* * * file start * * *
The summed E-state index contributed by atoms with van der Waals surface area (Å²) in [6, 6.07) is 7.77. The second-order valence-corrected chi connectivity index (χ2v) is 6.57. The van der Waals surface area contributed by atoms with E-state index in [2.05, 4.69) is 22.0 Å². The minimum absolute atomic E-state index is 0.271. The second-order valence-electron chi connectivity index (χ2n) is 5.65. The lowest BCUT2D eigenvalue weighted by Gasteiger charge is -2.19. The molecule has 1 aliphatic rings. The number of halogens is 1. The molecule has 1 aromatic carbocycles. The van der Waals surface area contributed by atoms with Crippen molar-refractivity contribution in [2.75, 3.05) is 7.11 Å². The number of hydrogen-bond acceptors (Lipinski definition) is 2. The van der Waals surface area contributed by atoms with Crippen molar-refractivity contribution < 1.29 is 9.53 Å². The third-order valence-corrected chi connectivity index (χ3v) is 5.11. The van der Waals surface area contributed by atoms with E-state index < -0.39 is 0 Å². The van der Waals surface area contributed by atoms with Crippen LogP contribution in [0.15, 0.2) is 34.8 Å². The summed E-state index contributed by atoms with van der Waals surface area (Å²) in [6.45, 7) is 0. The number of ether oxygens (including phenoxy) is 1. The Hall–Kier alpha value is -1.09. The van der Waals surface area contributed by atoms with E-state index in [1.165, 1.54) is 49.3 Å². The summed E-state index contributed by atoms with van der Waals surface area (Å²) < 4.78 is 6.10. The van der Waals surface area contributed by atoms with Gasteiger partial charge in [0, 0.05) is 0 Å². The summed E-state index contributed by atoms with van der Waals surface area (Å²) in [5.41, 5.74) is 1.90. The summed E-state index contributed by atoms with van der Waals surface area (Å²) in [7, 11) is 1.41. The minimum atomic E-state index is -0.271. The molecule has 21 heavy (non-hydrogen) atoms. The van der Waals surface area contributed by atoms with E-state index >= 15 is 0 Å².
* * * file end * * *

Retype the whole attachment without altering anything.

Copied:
The summed E-state index contributed by atoms with van der Waals surface area (Å²) in [6, 6.07) is 7.77. The second-order valence-corrected chi connectivity index (χ2v) is 6.57. The van der Waals surface area contributed by atoms with E-state index in [2.05, 4.69) is 22.0 Å². The minimum absolute atomic E-state index is 0.271. The second-order valence-electron chi connectivity index (χ2n) is 5.65. The lowest BCUT2D eigenvalue weighted by Gasteiger charge is -2.19. The molecule has 1 aliphatic rings. The number of halogens is 1. The molecule has 1 aromatic carbocycles. The van der Waals surface area contributed by atoms with Crippen molar-refractivity contribution in [2.75, 3.05) is 7.11 Å². The number of hydrogen-bond acceptors (Lipinski definition) is 2. The van der Waals surface area contributed by atoms with Crippen molar-refractivity contribution < 1.29 is 9.53 Å². The third-order valence-corrected chi connectivity index (χ3v) is 5.11. The van der Waals surface area contributed by atoms with E-state index < -0.39 is 0 Å². The van der Waals surface area contributed by atoms with Crippen LogP contribution in [0.15, 0.2) is 34.8 Å². The summed E-state index contributed by atoms with van der Waals surface area (Å²) in [6.45, 7) is 0. The number of ether oxygens (including phenoxy) is 1. The Hall–Kier alpha value is -1.09. The van der Waals surface area contributed by atoms with E-state index in [1.165, 1.54) is 49.3 Å². The summed E-state index contributed by atoms with van der Waals surface area (Å²) < 4.78 is 6.10. The van der Waals surface area contributed by atoms with Gasteiger partial charge in [0, 0.05) is 0 Å². The summed E-state index contributed by atoms with van der Waals surface area (Å²) in [5.41, 5.74) is 1.90. The summed E-state index contributed by atoms with van der Waals surface area (Å²) in [7, 11) is 1.41. The minimum atomic E-state index is -0.271. The molecule has 21 heavy (non-hydrogen) atoms. The van der Waals surface area contributed by atoms with E-state index >= 15 is 0 Å².